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    Study of Low Energy Electron-Impact Induced Ionization and Fragmentation of Uracil


    Diskin, Steven (2016) Study of Low Energy Electron-Impact Induced Ionization and Fragmentation of Uracil. Masters thesis, National University of Ireland Maynooth.

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    Abstract

    The aim of this experiment is to study low energy electron impact induced ionization and fragmentation of uracil. The apparatus consists of a pumped vacuum system with an expansion chamber, a collision chamber and a flight tube. A beam of uracil is generated in the expansion chamber, passes through a skimmer and crossed with a pulsed beam of low energy electrons in the collision chamber. The electron gun has a pulse width of 1 μs providing the necessary time of flight resolution and incorporates a deflection system for the steering of the beam. Positive ion fragments are mass resolved and detected using a reflectron time of flight mass spectrometer with a microchannel plate detecter. A multichannel scaler card is used for data acquisition. Code written in LabVIEW is used to control the electron impact energy and the acquisition of mass spectra as a function of electron impact energy. Ion yield curves for positive fragments are obtained from the mass spectra. Ion yield curves and appearance energies have been obtained from our data set and are in good agreement with results from previous research and other research groups. Partial ionization cross sections have been obtained by normalization of the sum of the ion yield curves to the average of calculated total ionization cross sections at 70 eV. These results provide new information about the fragmentation pathways initiated by electron impact and the cross sections for production of these ions. This research is relevant in the study of low energy secondary electron interactions within biological organisms. The aim of this research is to better understand the fundamental reaction mechanisms leading to DNA strand breaks. The experiment also includes the development and testing of a supersonic source using a 50 micron straight nozzle with argon gas acting as the buffer gas. The supersonic source will improve beam collimation and will enable formation of small nucleobase-water clusters when water vapour is introduced into the source.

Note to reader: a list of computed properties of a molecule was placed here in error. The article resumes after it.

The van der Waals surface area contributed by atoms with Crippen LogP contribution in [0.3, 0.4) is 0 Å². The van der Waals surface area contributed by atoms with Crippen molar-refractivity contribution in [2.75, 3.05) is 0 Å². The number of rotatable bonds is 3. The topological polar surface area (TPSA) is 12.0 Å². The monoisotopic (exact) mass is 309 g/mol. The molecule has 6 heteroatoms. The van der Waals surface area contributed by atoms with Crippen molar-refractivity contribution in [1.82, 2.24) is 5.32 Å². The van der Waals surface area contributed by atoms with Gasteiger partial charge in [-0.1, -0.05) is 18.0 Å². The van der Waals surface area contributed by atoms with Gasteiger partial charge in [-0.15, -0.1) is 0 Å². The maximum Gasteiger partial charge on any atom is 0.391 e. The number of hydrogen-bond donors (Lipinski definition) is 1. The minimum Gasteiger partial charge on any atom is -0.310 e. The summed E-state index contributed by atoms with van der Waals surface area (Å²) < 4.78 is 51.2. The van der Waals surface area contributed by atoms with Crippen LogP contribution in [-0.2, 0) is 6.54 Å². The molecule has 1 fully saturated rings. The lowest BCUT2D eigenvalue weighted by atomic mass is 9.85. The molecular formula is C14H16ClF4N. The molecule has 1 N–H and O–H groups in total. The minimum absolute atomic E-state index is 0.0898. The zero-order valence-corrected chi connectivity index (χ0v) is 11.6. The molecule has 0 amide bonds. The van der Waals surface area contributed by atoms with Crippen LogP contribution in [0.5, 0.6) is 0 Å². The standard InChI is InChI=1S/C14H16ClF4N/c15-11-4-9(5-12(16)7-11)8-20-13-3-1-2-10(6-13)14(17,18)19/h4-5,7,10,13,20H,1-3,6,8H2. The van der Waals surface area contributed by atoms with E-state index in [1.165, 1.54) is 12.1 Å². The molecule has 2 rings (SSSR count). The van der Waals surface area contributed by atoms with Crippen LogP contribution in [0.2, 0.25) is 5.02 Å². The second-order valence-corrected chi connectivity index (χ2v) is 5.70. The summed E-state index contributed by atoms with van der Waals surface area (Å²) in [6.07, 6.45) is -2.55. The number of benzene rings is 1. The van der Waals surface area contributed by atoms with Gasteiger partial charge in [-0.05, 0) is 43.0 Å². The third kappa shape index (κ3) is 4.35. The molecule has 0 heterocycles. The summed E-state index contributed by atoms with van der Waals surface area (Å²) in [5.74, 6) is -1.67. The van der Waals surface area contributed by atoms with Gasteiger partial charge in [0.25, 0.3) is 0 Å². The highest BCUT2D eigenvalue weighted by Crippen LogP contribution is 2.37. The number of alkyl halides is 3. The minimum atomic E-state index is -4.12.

Item Type: Thesis (Masters)
    Additional Information: M.Sc.
    Keywords: Low Energy Electron-Impact; Induced Ionization; Fragmentation; Uracil;
    Academic Unit: Faculty of Science and Engineering > Experimental Physics
    Item ID: 7532
    Depositing User: IR eTheses
    Date Deposited: 19 Oct 2016 10:48
    URI:

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